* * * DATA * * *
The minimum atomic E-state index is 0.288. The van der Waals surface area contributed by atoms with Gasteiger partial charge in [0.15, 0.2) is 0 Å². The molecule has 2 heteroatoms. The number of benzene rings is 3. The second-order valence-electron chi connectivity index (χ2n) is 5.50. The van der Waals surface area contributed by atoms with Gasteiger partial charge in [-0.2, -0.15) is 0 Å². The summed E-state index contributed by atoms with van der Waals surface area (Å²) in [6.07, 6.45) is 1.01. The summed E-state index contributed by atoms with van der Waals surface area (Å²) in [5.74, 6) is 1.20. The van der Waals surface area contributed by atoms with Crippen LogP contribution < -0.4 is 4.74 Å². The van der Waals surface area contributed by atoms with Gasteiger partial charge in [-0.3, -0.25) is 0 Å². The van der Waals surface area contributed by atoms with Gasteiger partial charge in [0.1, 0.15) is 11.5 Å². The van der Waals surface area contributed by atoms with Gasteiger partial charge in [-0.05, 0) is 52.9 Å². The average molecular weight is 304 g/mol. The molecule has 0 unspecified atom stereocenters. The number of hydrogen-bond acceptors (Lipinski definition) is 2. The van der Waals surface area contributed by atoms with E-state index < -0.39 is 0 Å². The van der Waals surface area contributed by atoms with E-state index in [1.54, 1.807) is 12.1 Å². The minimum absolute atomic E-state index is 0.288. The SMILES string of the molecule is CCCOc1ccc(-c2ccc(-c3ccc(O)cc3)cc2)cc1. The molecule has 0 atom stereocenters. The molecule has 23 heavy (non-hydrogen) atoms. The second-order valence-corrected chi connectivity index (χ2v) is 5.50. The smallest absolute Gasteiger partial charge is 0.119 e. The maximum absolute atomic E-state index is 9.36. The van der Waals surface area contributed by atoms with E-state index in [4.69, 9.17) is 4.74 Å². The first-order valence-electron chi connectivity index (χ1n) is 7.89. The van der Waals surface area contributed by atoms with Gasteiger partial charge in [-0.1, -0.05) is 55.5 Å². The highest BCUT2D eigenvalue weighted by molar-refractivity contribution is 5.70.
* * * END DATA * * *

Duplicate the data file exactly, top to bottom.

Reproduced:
The minimum atomic E-state index is 0.288. The van der Waals surface area contributed by atoms with Gasteiger partial charge in [0.15, 0.2) is 0 Å². The molecule has 2 heteroatoms. The number of benzene rings is 3. The second-order valence-electron chi connectivity index (χ2n) is 5.50. The van der Waals surface area contributed by atoms with Gasteiger partial charge in [-0.2, -0.15) is 0 Å². The summed E-state index contributed by atoms with van der Waals surface area (Å²) in [6.07, 6.45) is 1.01. The summed E-state index contributed by atoms with van der Waals surface area (Å²) in [5.74, 6) is 1.20. The van der Waals surface area contributed by atoms with Crippen LogP contribution < -0.4 is 4.74 Å². The van der Waals surface area contributed by atoms with Gasteiger partial charge in [-0.3, -0.25) is 0 Å². The van der Waals surface area contributed by atoms with Gasteiger partial charge in [0.1, 0.15) is 11.5 Å². The van der Waals surface area contributed by atoms with Gasteiger partial charge in [-0.05, 0) is 52.9 Å². The average molecular weight is 304 g/mol. The molecule has 0 unspecified atom stereocenters. The number of hydrogen-bond acceptors (Lipinski definition) is 2. The van der Waals surface area contributed by atoms with E-state index < -0.39 is 0 Å². The van der Waals surface area contributed by atoms with E-state index in [1.54, 1.807) is 12.1 Å². The minimum absolute atomic E-state index is 0.288. The SMILES string of the molecule is CCCOc1ccc(-c2ccc(-c3ccc(O)cc3)cc2)cc1. The molecule has 0 atom stereocenters. The molecule has 23 heavy (non-hydrogen) atoms. The second-order valence-corrected chi connectivity index (χ2v) is 5.50. The smallest absolute Gasteiger partial charge is 0.119 e. The maximum absolute atomic E-state index is 9.36. The van der Waals surface area contributed by atoms with E-state index in [4.69, 9.17) is 4.74 Å². The first-order valence-electron chi connectivity index (χ1n) is 7.89. The van der Waals surface area contributed by atoms with Gasteiger partial charge in [-0.1, -0.05) is 55.5 Å². The highest BCUT2D eigenvalue weighted by molar-refractivity contribution is 5.70.